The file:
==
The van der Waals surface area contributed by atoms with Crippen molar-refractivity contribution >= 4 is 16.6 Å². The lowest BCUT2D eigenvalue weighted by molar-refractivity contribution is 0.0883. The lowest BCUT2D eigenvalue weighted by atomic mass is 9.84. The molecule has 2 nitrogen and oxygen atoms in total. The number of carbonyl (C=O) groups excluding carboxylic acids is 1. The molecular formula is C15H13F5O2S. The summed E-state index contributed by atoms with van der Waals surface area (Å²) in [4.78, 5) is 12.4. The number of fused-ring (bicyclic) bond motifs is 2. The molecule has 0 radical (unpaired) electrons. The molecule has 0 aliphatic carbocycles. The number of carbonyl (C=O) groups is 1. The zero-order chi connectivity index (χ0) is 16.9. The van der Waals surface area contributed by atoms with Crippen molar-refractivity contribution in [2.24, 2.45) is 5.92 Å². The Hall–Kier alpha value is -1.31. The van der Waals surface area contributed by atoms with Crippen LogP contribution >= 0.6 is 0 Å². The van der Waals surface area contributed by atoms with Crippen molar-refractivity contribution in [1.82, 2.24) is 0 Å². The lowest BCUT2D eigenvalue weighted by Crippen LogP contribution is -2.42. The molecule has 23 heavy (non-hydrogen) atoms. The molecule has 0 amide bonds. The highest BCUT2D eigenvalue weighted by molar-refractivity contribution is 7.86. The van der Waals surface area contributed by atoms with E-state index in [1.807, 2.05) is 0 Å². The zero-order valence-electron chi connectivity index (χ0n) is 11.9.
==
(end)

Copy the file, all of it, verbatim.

The van der Waals surface area contributed by atoms with Crippen molar-refractivity contribution >= 4 is 16.6 Å². The lowest BCUT2D eigenvalue weighted by molar-refractivity contribution is 0.0883. The lowest BCUT2D eigenvalue weighted by atomic mass is 9.84. The molecule has 2 nitrogen and oxygen atoms in total. The number of carbonyl (C=O) groups excluding carboxylic acids is 1. The molecular formula is C15H13F5O2S. The summed E-state index contributed by atoms with van der Waals surface area (Å²) in [4.78, 5) is 12.4. The number of fused-ring (bicyclic) bond motifs is 2. The molecule has 0 radical (unpaired) electrons. The molecule has 0 aliphatic carbocycles. The number of carbonyl (C=O) groups is 1. The zero-order chi connectivity index (χ0) is 16.9. The van der Waals surface area contributed by atoms with Crippen molar-refractivity contribution in [2.24, 2.45) is 5.92 Å². The Hall–Kier alpha value is -1.31. The van der Waals surface area contributed by atoms with Crippen LogP contribution >= 0.6 is 0 Å². The van der Waals surface area contributed by atoms with Crippen molar-refractivity contribution in [1.82, 2.24) is 0 Å². The lowest BCUT2D eigenvalue weighted by Crippen LogP contribution is -2.42. The molecule has 23 heavy (non-hydrogen) atoms. The molecule has 0 amide bonds. The highest BCUT2D eigenvalue weighted by molar-refractivity contribution is 7.86. The van der Waals surface area contributed by atoms with E-state index in [1.807, 2.05) is 0 Å². The zero-order valence-electron chi connectivity index (χ0n) is 11.9.